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36 Tips From a Gal Backpacker

I always bring...

Lots of extra stuff...
I also carry zip lock bags, large trash bags, a small alarm clock, little bottle of Woolite and drain plug for handwashing, small photo album of my family, friends and dog to share with those I meet along the way. My packing list also includes antibiotic cream and alcohol wipes, small sewing kit, bandana, sunscreen, tweezers, glue stick to stick little bits of memorabilia into my journal and my Swiss Army knife (this last only in my checked luggage or it will be confiscated by airport officials).
Travel documents...
Make copies of all your travel documents and leave then with someone reliable at home. Carry the original plus one set of copies with you. Record numbers of all your credit cards and travellers cheques.
Socks...
The brand, "Smartwool" makes great, comfy, breathable socks. They're a bit expensive, but they dry quickly, will save you blisters and they last for years. Buy black silk liner socks for your European city wear, then use them as liners inside your cushier socks for hiking, etc. An added thought - it's frequently colder in hostels so if that's where you will be staying, bring those little running and tennis footies to wear in bed. They make a world of difference.
Compass...
Get a compass and pin it on to your daypack or whatever you carry around every day. Even a little, cheap, pin-on number will save you endless blocks, even miles wandering out of your way in the wrong direction.
An Immersion heater...
This little device saves tons of cash when all you want is a cup of tea or a quick cup of soup. And when you may be feeling a bit sick, you can brew a packet of herbal Cold Comfort Tea. Of course, you may need an adapter plug depending on where you are, but they're small and inexpensive too. These heaters have dual voltage, so there's no need for a big, heavy adapter.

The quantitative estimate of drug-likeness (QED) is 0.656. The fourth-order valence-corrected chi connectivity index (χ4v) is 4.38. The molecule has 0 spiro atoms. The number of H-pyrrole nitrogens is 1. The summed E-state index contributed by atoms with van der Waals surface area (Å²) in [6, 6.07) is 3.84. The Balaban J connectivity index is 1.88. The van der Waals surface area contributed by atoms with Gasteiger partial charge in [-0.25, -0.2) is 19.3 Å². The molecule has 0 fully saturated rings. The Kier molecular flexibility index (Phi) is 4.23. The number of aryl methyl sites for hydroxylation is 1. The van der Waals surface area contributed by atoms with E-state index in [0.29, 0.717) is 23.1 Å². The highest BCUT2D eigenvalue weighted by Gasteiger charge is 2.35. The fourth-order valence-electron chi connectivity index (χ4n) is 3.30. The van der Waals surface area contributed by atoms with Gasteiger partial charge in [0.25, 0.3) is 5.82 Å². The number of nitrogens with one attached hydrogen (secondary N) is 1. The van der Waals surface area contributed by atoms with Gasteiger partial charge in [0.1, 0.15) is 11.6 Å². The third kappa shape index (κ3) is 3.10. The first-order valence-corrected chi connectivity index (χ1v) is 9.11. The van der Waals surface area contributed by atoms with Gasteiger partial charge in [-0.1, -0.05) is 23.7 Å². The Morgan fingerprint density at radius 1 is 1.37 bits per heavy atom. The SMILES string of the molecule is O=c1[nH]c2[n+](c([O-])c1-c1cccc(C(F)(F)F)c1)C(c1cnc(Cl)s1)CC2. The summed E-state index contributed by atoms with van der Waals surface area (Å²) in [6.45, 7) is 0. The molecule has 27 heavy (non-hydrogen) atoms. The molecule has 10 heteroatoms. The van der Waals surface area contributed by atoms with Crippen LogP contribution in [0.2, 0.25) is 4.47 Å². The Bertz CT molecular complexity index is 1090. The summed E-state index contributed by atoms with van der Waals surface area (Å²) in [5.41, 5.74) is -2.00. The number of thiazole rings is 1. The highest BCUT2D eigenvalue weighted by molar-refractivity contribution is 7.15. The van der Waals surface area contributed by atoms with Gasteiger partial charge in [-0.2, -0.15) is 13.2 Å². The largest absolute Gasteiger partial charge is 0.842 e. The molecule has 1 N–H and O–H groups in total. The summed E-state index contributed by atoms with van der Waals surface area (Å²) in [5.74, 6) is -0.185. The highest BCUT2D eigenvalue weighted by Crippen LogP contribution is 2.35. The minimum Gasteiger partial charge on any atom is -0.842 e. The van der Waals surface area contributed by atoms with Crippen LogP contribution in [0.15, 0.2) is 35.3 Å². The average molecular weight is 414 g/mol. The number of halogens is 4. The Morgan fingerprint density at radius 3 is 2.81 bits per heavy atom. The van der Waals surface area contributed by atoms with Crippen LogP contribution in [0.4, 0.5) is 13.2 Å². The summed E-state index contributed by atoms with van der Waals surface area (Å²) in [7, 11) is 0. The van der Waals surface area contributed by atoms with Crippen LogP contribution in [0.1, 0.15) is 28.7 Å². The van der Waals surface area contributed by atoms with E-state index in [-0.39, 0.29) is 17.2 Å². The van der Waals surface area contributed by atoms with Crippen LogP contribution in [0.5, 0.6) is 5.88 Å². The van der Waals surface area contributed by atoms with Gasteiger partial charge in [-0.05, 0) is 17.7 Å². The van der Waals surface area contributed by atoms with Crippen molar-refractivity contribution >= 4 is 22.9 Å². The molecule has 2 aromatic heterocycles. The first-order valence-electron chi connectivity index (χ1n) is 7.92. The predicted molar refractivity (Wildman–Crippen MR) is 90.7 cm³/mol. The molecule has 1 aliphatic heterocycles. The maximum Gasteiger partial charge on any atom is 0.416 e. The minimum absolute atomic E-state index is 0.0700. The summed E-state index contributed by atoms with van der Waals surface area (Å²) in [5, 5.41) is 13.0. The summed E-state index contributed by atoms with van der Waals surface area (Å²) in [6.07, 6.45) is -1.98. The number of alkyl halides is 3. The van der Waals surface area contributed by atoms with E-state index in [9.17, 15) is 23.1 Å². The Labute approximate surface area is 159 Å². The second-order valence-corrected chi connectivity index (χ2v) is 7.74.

Water and food...
Always carry water and some food. Trail mix, energy bars etc, dried soup packets, tea bags are cheap and small to tote. I've learned the hard way that every train does not have a dining car and that sometimes there are unforseeable events in a day that will leave you hungry and crabby, etc. Not fun! I try to be prepared for (almost) anything.
Little treats...
I bring little treats to give to people who are nice to me along the way. Since I live in Minnesota, I carry a little ziplock bag of tiny, inexpensive loon pins (our state bird). My new friends love 'em. In Canada, I'm told that if you call the office of your member of parliament, they often have Canadian pins for you to give away.
A radio...
Buy a little portable radio and listen to local music on the beach or from your tiny Paris balcony, etc. Set the mood, learn the language, know the news and weather, dance up a storm!
A toned body...
Get in shape before you go. On the road is not the place to do it. Take the stairs at home and you'll be without surprises when you find there's no elevator in your Amsterdam, 13-floor-walk-up, very quaint, attic room.
Tiny notebook...
Carry a tiny, spiral notebook easily accessible in your jacket pocket or daypack. I write notes for myself before I leave the hotel. That way, I don't have to look like a tourist with my map and guide book out all the time. Someone gives me directions and I don't have to rely on my memory. I have a quick place to jot new notes; concert times and locations, thoughts that need to be entered into my journal later. See a great place to eat dinner, but it's only time for breakfast? Mark the intersections and café name to have for later when you can return. I have a whole collection of these little books.
Money belt...
I sleep with my moneybelt or travel wallet in my sleeping bag if I'm staying at a hostel. Don't leave these ultra-important documents for even a minute while you go to shower. Take them always and keep them on your body always. On a train, keep your bags locked and nearby.
Bring an open mind and friendship...
Finally, let's all watch out for each other on the road. Let's always be sure to step out of our proverbial boxes and ask questions, speak to new people, learn something special every day and go the extra mile. Hope my hints will help. Carpe diem. Seize the day, ladies!
Best regards from another Journeywoman... Kerry in Minneapolis

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